Radioactive Compound Shows Promise as Therapy for Metastatic Castration-Resistant Patients

Radioactive Compound Shows Promise as Therapy for Metastatic Castration-Resistant Patients
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A PSMA ligand linked to radioactive lutetium-177 (Lu-177) is a promising therapeutic agent to treat patients with metastatic castration-resistant prostate cancer (mCRPC), according to a recent retrospective study.

German Multicenter Study Investigating 177Lu-PSMA-617 Radioligand Therapy in Advanced Prostate Cancer Patients,” published in The Journal of Nuclear Medicine, reveals that nearly half of mCRPC patients responded to therapy with Lu-177-PSMA-617, which largely exceeds the response rates for other third-line treatments.

Prostate-specific membrane antigen (PSMA) is found at high levels in prostate cancers — more so in castration-resistant disease and in metastasis. Numerous studies have focused on using agents that target the prostate cancer-specific protein to deliver radioactive compounds into the cancer cells. (Castrate-resistant prostate cancer (CRPC) is cancer that no longer responds to hormone (ADT) therapy and is continuing to progress.)

“Previous studies with small number of patients have indicated the high potential of this new therapeutic option,” Kambiz Rahbar, MD, University Hospital Muenster, said in a press release. “This study of a large number of patients at multiple healthcare facilities, however, confirms the efficacy and safety of Lu-177-PSMA-617 radioligand therapy.”

The study examined the outcomes of the 145 mCRPC patients treated with Lu-177-PSMA-617 in one of 12 therapy centers across Germany. A total of 248 therapy cycles were administered during the study, which ran from February 2014 to July 2015, and each patient received one to four therapy cycles.

Prostate-specific antigen (PSA) levels were measured before radioligand therapy and at two- to four-week intervals. The therapy’s efficacy was defined by a decline in PSA levels of 50% or more from baseline.

Overall, 45% of the patients had a positive response, and 40% responded after a single cycle.

Side effects included red blood cell toxicity, anemia, dry mouth, and reduction in platelet levels or the number of white blood cells. Researchers said the effects were all manageable.

Nineteen patients died during the observation period.

The findings suggest Lu-177-PSMA-617 radioligand therapy is safe and more effective than current therapies used for mCRPC patients, the researchers wrote. Phase 2 and 3 studies are warranted to understand whether the treatment can help improve improve survival rates, they said.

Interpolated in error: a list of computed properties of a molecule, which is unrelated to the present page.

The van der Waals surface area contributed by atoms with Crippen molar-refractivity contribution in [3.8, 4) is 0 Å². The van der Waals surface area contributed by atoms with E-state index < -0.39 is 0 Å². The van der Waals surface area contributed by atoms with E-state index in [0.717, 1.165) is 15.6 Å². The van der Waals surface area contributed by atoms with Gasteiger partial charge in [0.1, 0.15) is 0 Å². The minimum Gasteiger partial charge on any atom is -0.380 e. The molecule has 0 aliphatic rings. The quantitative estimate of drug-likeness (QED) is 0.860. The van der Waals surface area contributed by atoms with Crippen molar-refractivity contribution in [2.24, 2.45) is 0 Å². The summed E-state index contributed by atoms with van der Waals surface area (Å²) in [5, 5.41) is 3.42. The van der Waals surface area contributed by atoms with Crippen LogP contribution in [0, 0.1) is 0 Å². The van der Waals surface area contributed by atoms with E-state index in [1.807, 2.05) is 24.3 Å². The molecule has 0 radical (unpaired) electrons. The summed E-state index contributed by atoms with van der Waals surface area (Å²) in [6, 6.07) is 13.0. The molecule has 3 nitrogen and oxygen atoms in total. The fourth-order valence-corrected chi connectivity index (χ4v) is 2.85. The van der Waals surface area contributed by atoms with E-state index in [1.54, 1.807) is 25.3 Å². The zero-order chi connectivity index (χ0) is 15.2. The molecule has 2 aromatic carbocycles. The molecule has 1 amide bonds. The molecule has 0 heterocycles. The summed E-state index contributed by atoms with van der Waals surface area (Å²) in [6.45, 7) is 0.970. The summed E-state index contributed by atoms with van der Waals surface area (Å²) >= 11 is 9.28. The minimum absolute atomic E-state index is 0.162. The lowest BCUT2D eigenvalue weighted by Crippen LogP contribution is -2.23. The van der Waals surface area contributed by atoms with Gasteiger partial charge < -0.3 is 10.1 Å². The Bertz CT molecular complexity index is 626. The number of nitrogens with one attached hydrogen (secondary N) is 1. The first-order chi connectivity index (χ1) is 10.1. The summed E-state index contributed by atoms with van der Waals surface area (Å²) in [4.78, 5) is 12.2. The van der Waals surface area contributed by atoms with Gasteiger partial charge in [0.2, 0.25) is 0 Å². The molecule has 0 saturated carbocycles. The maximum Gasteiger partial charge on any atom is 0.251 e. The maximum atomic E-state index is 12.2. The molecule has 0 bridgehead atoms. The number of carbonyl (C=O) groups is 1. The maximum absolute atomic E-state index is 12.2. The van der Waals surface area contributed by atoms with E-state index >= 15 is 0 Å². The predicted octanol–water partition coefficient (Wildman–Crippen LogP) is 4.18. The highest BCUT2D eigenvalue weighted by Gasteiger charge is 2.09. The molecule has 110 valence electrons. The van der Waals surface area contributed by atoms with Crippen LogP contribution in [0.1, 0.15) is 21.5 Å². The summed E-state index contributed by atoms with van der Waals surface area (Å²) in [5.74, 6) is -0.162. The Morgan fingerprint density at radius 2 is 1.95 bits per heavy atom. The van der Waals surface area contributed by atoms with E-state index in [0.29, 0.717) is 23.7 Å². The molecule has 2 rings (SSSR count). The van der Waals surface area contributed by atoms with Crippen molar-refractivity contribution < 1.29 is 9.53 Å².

“This therapeutic will provide an additional therapy option for end-stage metastasized, heavily pretreated prostate cancer patients,” Rahbar said. “While already demonstrating remarkably high response rates and low toxicity, in the future it may be available at earlier stages of disease with even higher response rates and lower toxicity.”

Inês holds a PhD in Biomedical Sciences from the University of Lisbon, Portugal, where she specialized in blood vessel biology, blood stem cells, and cancer. Before that, she studied Cell and Molecular Biology at Universidade Nova de Lisboa and worked as a research fellow at Faculdade de Ciências e Tecnologias and Instituto Gulbenkian de Ciência. Inês currently works as a Managing Science Editor, striving to deliver the latest scientific advances to patient communities in a clear and accurate manner.
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Inês holds a PhD in Biomedical Sciences from the University of Lisbon, Portugal, where she specialized in blood vessel biology, blood stem cells, and cancer. Before that, she studied Cell and Molecular Biology at Universidade Nova de Lisboa and worked as a research fellow at Faculdade de Ciências e Tecnologias and Instituto Gulbenkian de Ciência. Inês currently works as a Managing Science Editor, striving to deliver the latest scientific advances to patient communities in a clear and accurate manner.
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